"Obtaining insight into environmental multiphase flows via particle-resolving simulations"
Mathematical Soft Matter Unit (Fried Unit) would like to invite you to a Seminar by Dr. Bernhard Vowinckel from University of California, Santa Barbara.
Date: Thursday, February 23rd, 2017
Venue: C016, LevelC, Lab 1
Dr. Bernhard Vowinckel
Department of Mechanical Engineering
University of California, Santa Barbara, USA
Obtaining insight into environmental multiphase flows via particle-resolving simulations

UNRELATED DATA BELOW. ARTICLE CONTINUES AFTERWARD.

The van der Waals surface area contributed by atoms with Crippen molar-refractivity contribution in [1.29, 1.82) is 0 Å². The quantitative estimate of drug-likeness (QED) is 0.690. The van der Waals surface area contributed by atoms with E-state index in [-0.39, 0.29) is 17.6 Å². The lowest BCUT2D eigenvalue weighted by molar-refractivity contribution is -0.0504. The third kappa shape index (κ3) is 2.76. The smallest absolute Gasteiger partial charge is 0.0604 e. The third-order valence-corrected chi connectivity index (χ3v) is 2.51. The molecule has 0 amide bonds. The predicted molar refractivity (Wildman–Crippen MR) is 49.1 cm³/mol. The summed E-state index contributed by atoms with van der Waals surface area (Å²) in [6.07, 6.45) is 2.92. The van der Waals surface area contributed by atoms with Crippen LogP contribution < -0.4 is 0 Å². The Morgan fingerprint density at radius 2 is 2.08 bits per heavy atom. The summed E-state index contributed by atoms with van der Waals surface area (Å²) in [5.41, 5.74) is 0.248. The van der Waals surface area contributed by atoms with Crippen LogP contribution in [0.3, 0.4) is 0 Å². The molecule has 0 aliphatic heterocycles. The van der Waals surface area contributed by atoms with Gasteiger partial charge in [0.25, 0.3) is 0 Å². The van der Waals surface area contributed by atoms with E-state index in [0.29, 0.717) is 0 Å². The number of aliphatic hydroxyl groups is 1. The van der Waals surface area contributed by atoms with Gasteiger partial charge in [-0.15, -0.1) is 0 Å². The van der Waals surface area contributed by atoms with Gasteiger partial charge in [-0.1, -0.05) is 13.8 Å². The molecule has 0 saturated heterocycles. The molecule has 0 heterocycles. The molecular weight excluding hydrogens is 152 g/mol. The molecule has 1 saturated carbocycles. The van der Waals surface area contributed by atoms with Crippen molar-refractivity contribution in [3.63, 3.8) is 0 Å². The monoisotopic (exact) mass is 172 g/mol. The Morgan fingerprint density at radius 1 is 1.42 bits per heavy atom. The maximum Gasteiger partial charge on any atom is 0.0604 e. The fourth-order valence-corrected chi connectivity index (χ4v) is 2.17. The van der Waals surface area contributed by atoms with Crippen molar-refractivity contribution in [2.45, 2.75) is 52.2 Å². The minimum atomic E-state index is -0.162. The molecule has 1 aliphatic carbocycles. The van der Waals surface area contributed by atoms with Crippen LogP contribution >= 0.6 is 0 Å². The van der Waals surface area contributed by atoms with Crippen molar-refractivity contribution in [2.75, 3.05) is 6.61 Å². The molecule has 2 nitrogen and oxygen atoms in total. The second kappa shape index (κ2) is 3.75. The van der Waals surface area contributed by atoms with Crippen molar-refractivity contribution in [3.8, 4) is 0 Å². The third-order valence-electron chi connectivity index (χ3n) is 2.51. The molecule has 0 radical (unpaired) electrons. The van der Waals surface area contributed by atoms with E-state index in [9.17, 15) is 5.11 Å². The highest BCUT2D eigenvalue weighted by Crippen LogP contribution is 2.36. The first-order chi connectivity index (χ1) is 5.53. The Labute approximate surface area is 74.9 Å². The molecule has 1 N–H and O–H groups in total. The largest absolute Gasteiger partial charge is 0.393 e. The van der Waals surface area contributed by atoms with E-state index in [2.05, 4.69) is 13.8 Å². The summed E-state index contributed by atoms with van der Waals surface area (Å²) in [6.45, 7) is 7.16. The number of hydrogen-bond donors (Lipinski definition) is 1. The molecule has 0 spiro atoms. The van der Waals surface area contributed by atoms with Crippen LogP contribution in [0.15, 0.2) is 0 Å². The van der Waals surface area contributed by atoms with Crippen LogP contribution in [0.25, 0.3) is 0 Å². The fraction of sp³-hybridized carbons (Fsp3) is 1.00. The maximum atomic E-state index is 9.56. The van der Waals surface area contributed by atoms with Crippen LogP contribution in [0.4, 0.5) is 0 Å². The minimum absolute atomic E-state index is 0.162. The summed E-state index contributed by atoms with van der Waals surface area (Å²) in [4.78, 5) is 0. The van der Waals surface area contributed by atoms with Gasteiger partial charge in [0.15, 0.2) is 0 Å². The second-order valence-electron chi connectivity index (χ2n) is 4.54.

Multiphase flows are ubiquitous features of many environmental and engineering systems. The understanding and prediction of the resulting transport is of vital interest for many environmental and industrial applications, because they determine the performance and design of facilities such as bridge peers or sewerage and pipeline systems to mention but a few. Paramount examples are phenomena like the shearing of dense suspensions and bed-load transport in a horizontal channel, which are still far from being well understood. Only recently, the computational power has become available to carry out Direct Numerical Simulations (DNS) of large multiphase systems. In particular, the Immersed Boundary Method has proved to be an efficient tool to represent the disperse phase accurately. This approach together with a sophisticated collision model for particle contact provides detailed insight into the complex physics of particle-laden flows. In this talk, results from DNS of horizontal channel flows are shown to address the physical mechanisms of particle clustering and collective motion as well as erosion in dense particle systems. The developed flow patterns are analyzed by suitable statistical tools to determine relevant flow features reflecting the equilibrium of the fluid-particle interaction.
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